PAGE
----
- Course: Antipasto/Mezze, Snack
- Total Time: A Day Or More
- Skill Level: Easy
- Cost: Inexpensive
- Favorited: 11 Times
Can be made ahead of time.
When she traveled to the United States by ship from Palestine, pickles were one of the many things that my great-grandmother Esther prepared for the thirty-day trip. It was important for the family to bring their own food since they kept kosher; the only food they could eat that was provided by the ship was bread. The acidic, salty flavor not only whets the palate but enhances the taste of many foods, especially bland dishes. Syrian pickles also look pretty: pink turnips and cauliflower, green tomatoes, and brown baby eggplants are always the finishing touches found in a maazeh spread to add color and texture. Be sure to use coarse or kosher salt when making the pickles; the iodine in table salt will cause them to go bad.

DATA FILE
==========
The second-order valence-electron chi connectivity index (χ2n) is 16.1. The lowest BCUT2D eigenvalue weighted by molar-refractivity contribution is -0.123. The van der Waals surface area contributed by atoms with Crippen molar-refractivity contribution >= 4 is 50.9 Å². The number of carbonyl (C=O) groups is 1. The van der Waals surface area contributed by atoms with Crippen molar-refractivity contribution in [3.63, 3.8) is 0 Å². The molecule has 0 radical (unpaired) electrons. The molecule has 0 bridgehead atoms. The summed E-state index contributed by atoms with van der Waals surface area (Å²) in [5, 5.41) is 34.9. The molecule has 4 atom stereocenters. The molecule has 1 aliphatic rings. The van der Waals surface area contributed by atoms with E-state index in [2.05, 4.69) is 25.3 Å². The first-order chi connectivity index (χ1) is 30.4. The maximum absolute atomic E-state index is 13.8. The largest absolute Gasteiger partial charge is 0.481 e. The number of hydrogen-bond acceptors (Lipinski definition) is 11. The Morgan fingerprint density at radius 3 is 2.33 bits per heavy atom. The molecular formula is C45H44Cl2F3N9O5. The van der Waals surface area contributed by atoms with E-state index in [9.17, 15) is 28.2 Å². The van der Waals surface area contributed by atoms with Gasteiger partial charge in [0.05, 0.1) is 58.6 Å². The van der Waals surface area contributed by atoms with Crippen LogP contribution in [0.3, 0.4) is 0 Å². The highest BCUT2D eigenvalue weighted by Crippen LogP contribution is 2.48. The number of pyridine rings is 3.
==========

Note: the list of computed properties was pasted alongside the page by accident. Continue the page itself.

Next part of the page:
1. Fill a 1-quart jar with the vegetable of choice, placing the quartered beet on the bottom, if using.
2. Bring the water, vinegar, salt, and garlic to a boil in a medium-size saucepan. Pour the mixture over the vegetables. Sprinkle in the red pepper flakes, mix well, and close the jar tightly. Set aside in a cool, dark place for 3 full days (72 hours). Store in the refrigerator for up to 3 to 4 months.
Wednesday was when my great-grandfather Matloub, the head rabbi of the Brooklyn Syrian community, would sit down with my great-grandmother to plan the Shabbat meals. It was a given that no meal could be planned without pickles of some sort. He was very finicky, with a soft spot for salt.
This recipe serves 15.